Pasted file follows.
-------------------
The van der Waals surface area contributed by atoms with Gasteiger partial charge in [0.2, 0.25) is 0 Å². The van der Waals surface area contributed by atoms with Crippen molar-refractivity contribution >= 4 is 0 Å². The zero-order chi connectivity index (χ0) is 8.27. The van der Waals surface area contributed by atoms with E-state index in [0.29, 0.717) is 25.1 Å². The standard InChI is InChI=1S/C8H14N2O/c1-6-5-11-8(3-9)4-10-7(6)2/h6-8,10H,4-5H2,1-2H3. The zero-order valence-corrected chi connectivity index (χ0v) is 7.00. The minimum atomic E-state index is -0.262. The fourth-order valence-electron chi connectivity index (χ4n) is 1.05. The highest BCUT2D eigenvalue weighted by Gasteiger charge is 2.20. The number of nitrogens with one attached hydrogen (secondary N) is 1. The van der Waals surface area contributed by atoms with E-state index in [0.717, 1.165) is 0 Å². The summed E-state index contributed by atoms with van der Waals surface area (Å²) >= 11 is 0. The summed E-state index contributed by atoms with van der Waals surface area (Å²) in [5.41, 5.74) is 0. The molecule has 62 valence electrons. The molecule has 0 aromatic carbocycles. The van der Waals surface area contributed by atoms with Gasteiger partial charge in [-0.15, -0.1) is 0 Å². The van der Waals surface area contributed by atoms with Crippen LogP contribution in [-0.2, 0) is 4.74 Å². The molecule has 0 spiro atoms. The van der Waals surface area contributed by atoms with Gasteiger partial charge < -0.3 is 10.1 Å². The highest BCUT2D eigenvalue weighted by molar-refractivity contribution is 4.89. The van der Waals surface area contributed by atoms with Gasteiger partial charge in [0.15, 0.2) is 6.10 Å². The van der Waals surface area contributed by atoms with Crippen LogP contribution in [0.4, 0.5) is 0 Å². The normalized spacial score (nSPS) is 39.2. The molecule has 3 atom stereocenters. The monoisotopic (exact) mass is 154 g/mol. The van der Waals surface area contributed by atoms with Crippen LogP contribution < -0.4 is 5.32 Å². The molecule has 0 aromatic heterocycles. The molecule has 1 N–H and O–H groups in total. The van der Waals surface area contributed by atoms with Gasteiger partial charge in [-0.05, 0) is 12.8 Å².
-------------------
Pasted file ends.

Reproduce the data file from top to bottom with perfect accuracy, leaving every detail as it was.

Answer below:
The van der Waals surface area contributed by atoms with Gasteiger partial charge in [0.2, 0.25) is 0 Å². The van der Waals surface area contributed by atoms with Crippen molar-refractivity contribution >= 4 is 0 Å². The zero-order chi connectivity index (χ0) is 8.27. The van der Waals surface area contributed by atoms with E-state index in [0.29, 0.717) is 25.1 Å². The standard InChI is InChI=1S/C8H14N2O/c1-6-5-11-8(3-9)4-10-7(6)2/h6-8,10H,4-5H2,1-2H3. The zero-order valence-corrected chi connectivity index (χ0v) is 7.00. The minimum atomic E-state index is -0.262. The fourth-order valence-electron chi connectivity index (χ4n) is 1.05. The highest BCUT2D eigenvalue weighted by Gasteiger charge is 2.20. The number of nitrogens with one attached hydrogen (secondary N) is 1. The van der Waals surface area contributed by atoms with E-state index in [0.717, 1.165) is 0 Å². The summed E-state index contributed by atoms with van der Waals surface area (Å²) >= 11 is 0. The summed E-state index contributed by atoms with van der Waals surface area (Å²) in [5.41, 5.74) is 0. The molecule has 62 valence electrons. The molecule has 0 aromatic carbocycles. The van der Waals surface area contributed by atoms with Gasteiger partial charge in [-0.15, -0.1) is 0 Å². The van der Waals surface area contributed by atoms with Crippen LogP contribution in [-0.2, 0) is 4.74 Å². The molecule has 0 spiro atoms. The van der Waals surface area contributed by atoms with Gasteiger partial charge < -0.3 is 10.1 Å². The highest BCUT2D eigenvalue weighted by molar-refractivity contribution is 4.89. The van der Waals surface area contributed by atoms with Gasteiger partial charge in [0.15, 0.2) is 6.10 Å². The van der Waals surface area contributed by atoms with Crippen LogP contribution in [0.4, 0.5) is 0 Å². The normalized spacial score (nSPS) is 39.2. The molecule has 3 atom stereocenters. The monoisotopic (exact) mass is 154 g/mol. The van der Waals surface area contributed by atoms with Crippen LogP contribution < -0.4 is 5.32 Å². The molecule has 0 aromatic heterocycles. The molecule has 1 N–H and O–H groups in total. The van der Waals surface area contributed by atoms with Gasteiger partial charge in [-0.05, 0) is 12.8 Å².